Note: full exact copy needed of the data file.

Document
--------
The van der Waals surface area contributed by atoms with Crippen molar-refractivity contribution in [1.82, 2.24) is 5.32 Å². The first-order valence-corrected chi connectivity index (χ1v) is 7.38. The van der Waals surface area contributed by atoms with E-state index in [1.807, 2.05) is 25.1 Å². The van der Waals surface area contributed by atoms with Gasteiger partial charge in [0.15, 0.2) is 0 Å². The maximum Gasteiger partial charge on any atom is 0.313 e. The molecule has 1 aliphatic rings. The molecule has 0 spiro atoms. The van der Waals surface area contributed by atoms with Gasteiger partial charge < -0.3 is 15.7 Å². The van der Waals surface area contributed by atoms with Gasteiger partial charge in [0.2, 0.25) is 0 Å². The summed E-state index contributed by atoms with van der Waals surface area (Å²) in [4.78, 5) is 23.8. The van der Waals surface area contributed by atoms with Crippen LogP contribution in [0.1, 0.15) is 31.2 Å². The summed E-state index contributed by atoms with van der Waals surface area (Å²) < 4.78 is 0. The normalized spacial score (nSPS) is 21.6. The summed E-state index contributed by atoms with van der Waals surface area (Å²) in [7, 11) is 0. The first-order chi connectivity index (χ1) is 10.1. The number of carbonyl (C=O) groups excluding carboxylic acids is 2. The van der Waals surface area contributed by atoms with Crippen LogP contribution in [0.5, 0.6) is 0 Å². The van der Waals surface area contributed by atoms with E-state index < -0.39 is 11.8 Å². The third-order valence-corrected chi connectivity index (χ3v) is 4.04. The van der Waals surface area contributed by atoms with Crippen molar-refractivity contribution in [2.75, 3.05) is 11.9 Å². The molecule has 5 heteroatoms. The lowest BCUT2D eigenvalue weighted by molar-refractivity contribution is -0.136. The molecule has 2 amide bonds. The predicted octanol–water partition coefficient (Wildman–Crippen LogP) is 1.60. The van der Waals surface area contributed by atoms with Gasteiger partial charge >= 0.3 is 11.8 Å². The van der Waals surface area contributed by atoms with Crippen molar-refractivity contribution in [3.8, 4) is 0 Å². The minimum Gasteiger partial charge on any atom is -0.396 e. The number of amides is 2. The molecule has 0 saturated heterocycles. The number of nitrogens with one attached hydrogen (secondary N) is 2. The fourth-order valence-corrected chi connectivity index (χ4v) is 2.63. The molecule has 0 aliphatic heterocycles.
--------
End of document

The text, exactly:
The van der Waals surface area contributed by atoms with Crippen molar-refractivity contribution in [1.82, 2.24) is 5.32 Å². The first-order valence-corrected chi connectivity index (χ1v) is 7.38. The van der Waals surface area contributed by atoms with E-state index in [1.807, 2.05) is 25.1 Å². The van der Waals surface area contributed by atoms with Gasteiger partial charge in [0.15, 0.2) is 0 Å². The maximum Gasteiger partial charge on any atom is 0.313 e. The molecule has 1 aliphatic rings. The molecule has 0 spiro atoms. The van der Waals surface area contributed by atoms with Gasteiger partial charge < -0.3 is 15.7 Å². The van der Waals surface area contributed by atoms with Gasteiger partial charge in [0.2, 0.25) is 0 Å². The summed E-state index contributed by atoms with van der Waals surface area (Å²) in [4.78, 5) is 23.8. The van der Waals surface area contributed by atoms with Crippen LogP contribution in [0.1, 0.15) is 31.2 Å². The summed E-state index contributed by atoms with van der Waals surface area (Å²) < 4.78 is 0. The normalized spacial score (nSPS) is 21.6. The summed E-state index contributed by atoms with van der Waals surface area (Å²) in [7, 11) is 0. The first-order chi connectivity index (χ1) is 10.1. The number of carbonyl (C=O) groups excluding carboxylic acids is 2. The van der Waals surface area contributed by atoms with Crippen LogP contribution in [0.5, 0.6) is 0 Å². The van der Waals surface area contributed by atoms with E-state index < -0.39 is 11.8 Å². The third-order valence-corrected chi connectivity index (χ3v) is 4.04. The van der Waals surface area contributed by atoms with Crippen molar-refractivity contribution in [2.75, 3.05) is 11.9 Å². The molecule has 5 heteroatoms. The lowest BCUT2D eigenvalue weighted by molar-refractivity contribution is -0.136. The molecule has 2 amide bonds. The predicted octanol–water partition coefficient (Wildman–Crippen LogP) is 1.60. The van der Waals surface area contributed by atoms with Gasteiger partial charge >= 0.3 is 11.8 Å². The van der Waals surface area contributed by atoms with Crippen molar-refractivity contribution in [3.8, 4) is 0 Å². The minimum Gasteiger partial charge on any atom is -0.396 e. The number of amides is 2. The molecule has 0 saturated heterocycles. The number of nitrogens with one attached hydrogen (secondary N) is 2. The fourth-order valence-corrected chi connectivity index (χ4v) is 2.63. The molecule has 0 aliphatic heterocycles.